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I want to create a script to start two different scripts in sequence.

The first script start an application server, which although the process has started (and i'm back at the prompt), it will only accept connection after a 'certain' message in its log; 'Server Blah Blah started!'.

The second script essential connects to the server and does some extra stuff.

How can i create a startup script such that the second script will only start after the first?

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You could do that with perl and filter teh response to start the next app. –  Prix Aug 18 '10 at 13:35
    
Depending on what you want to do, you might also want to consider starting or triggering the second script by the application server. This could be on the same machine, or on another machine via ssh, or even by having a daemon (eg knockd) listening on the first server, and the app server sending a packet (eg knock), once it's ready. –  Chris Lercher Aug 18 '10 at 14:58
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3 Answers

up vote 0 down vote accepted

A sample of how you would do what you want in perl.

#!/usr/bin/perl

use strict; 
use warnings;

# Start the first script
my $first_script = `/script1.sh`;

my $string_to_find = 'Server Blah Blah started';
my $string_not_found = 1;
my $counter = 0; # counter ofcourse start at 0
my $timer = 300; # since your sleep is set for 1 second this will 
                 # count to 300 before exiting

while($string_not_found){
    exit if ($counter > $timer); # this will make the application exit 
                                 # if the give timer is hit
                                 # you can aswell replace it by
                                 # $string_not_found = 0 if...
                                 # if you want it to run the 2nd code
                                 # as an attempt instead of only exiting
    my $last_line = `tail -1 /my/app/log/file.out`;
    if($last_line =~ /$string_to_find/ig) {
        $string_not_found = 0;
    }else {
        # sleep a little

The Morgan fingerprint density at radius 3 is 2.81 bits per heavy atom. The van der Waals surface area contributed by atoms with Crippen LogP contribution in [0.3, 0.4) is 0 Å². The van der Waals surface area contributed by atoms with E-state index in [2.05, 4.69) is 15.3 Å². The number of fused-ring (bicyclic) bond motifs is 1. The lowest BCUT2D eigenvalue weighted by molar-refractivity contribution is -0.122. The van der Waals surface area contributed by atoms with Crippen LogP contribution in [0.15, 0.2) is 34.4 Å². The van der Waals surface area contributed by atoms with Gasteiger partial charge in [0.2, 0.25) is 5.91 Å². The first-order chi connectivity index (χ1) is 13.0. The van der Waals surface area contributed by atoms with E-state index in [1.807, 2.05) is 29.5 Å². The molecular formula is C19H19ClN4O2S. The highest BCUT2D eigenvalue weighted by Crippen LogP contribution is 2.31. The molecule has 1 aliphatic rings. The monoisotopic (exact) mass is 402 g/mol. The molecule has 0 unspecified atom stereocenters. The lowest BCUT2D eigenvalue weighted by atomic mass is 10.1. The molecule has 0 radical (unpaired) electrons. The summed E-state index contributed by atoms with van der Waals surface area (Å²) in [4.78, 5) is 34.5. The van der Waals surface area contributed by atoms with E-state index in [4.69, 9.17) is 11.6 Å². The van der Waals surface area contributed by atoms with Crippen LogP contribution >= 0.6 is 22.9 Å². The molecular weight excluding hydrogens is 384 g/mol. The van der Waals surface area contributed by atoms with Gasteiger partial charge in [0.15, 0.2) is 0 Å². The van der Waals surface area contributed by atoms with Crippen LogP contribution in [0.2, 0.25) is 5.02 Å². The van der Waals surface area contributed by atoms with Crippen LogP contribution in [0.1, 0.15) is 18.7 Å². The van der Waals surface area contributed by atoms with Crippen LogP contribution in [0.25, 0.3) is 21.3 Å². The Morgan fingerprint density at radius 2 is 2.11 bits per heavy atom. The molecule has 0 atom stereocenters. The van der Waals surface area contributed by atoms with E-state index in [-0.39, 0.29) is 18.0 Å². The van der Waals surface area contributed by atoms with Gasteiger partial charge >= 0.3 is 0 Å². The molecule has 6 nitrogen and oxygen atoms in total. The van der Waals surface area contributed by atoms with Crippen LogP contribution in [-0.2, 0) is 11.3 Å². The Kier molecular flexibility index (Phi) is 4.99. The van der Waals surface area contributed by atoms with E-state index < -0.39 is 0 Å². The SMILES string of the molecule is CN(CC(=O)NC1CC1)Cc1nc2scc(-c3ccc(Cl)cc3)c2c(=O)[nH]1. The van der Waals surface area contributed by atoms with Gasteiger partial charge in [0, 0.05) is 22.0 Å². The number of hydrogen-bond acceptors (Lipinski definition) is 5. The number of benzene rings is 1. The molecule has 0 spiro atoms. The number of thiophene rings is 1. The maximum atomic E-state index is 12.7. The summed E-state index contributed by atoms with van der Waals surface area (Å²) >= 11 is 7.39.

$counter++;
        sleep 1;
    }
}
# By the time we are here we are good to go with the next script.
my $second_script = `/script2.sh`;
print 'Finished';
exit;

With the above code it will only run the second program if the word was found once the first program finish printing it is output.

UPDATE: If the program does not output what you want but there is a log file where it will write the info you need, you can use it within perl aswell so your not limited at all.

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thanks, check my response based on you answer, if its OK, some kind of review –  n002213f Aug 18 '10 at 14:49
    
arggghhh, can't upvote :-( –  n002213f Aug 19 '10 at 5:29
    
there is a 5 seconds limit between marking and being able to upvote or something like that... but thanks :) –  Prix Aug 19 '10 at 5:57
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./script1 && ./script2
The && means "only execute the second part once the first part has completed successful, different to:
./script1; ./script2
Which does the first part, then the second part. Essentially though, without forking or threading (some methods have this inherently), pretty much all programming you do is imperative and does one thing (to the end) at a time. If you need to hold, write a WHILE in your language that loops until (whatever condition) is true.

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you're missing the important part of what he wants ... –  Prix Aug 18 '10 at 13:47
    
script1 uses nohup to start a process and returns before the process has completed started up and ready for connections. Using both examples you gave means script2 will start irrespective of the status of process started by script1 I will check the while loop option. –  n002213f Aug 18 '10 at 13:48
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#!/usr/bin/perl

# Start the first script
$first_script = `/script1.sh`;

$string_to_find = 'Server Blah Blah started';
$string_not_found = 1;
while($string_not_found){
    $last_line = `tail -1 /my/app/log/file.out`;
    if($last_line =~ /$string_to_find/ig) {
        $string_not_found = 0;
    }else {
        # sleep a little
        sleep 1;
    }
}
# By the time we are here we are good to go with the next script.
$second_script = `/script2.sh`;
print 'Finished';
exit;

#TODO: Add some sort of counter to abort incase we don't get the string we are searching.
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updated my answer with your TODO but this should work fine are you having any trouble with it ? –  Prix Aug 18 '10 at 15:21
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